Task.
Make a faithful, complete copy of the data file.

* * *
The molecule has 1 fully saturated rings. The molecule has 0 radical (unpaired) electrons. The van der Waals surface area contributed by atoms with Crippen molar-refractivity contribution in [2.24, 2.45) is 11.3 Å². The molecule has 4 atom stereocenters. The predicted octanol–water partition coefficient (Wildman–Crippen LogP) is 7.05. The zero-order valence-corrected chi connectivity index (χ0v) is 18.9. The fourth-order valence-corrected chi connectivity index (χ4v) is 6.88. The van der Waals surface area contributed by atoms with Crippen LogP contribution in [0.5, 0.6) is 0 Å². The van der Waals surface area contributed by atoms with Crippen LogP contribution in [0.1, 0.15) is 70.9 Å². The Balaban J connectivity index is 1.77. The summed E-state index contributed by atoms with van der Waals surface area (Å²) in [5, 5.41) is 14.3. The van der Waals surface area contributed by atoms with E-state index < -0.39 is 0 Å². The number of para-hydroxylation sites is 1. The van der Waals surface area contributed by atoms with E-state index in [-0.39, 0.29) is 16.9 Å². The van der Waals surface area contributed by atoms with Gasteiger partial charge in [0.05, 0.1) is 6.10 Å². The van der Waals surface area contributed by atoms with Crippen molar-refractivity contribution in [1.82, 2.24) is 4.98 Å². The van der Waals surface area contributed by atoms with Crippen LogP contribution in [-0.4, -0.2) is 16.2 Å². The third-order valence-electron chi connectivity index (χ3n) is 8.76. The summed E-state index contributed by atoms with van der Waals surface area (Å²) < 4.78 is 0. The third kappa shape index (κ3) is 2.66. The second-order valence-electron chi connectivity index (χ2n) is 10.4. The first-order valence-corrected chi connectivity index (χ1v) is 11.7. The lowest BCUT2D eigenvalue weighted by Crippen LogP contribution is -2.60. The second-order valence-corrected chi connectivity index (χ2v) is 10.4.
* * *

The molecule has 1 fully saturated rings. The molecule has 0 radical (unpaired) electrons. The van der Waals surface area contributed by atoms with Crippen molar-refractivity contribution in [2.24, 2.45) is 11.3 Å². The molecule has 4 atom stereocenters. The predicted octanol–water partition coefficient (Wildman–Crippen LogP) is 7.05. The zero-order valence-corrected chi connectivity index (χ0v) is 18.9. The fourth-order valence-corrected chi connectivity index (χ4v) is 6.88. The van der Waals surface area contributed by atoms with Crippen LogP contribution in [0.5, 0.6) is 0 Å². The van der Waals surface area contributed by atoms with Crippen LogP contribution in [0.1, 0.15) is 70.9 Å². The Balaban J connectivity index is 1.77. The summed E-state index contributed by atoms with van der Waals surface area (Å²) in [5, 5.41) is 14.3. The van der Waals surface area contributed by atoms with E-state index < -0.39 is 0 Å². The number of para-hydroxylation sites is 1. The van der Waals surface area contributed by atoms with E-state index in [-0.39, 0.29) is 16.9 Å². The van der Waals surface area contributed by atoms with Gasteiger partial charge in [0.05, 0.1) is 6.10 Å². The van der Waals surface area contributed by atoms with Crippen molar-refractivity contribution in [1.82, 2.24) is 4.98 Å². The van der Waals surface area contributed by atoms with Crippen LogP contribution in [-0.4, -0.2) is 16.2 Å². The third-order valence-electron chi connectivity index (χ3n) is 8.76. The summed E-state index contributed by atoms with van der Waals surface area (Å²) < 4.78 is 0. The third kappa shape index (κ3) is 2.66. The second-order valence-electron chi connectivity index (χ2n) is 10.4. The first-order valence-corrected chi connectivity index (χ1v) is 11.7. The lowest BCUT2D eigenvalue weighted by Crippen LogP contribution is -2.60. The second-order valence-corrected chi connectivity index (χ2v) is 10.4.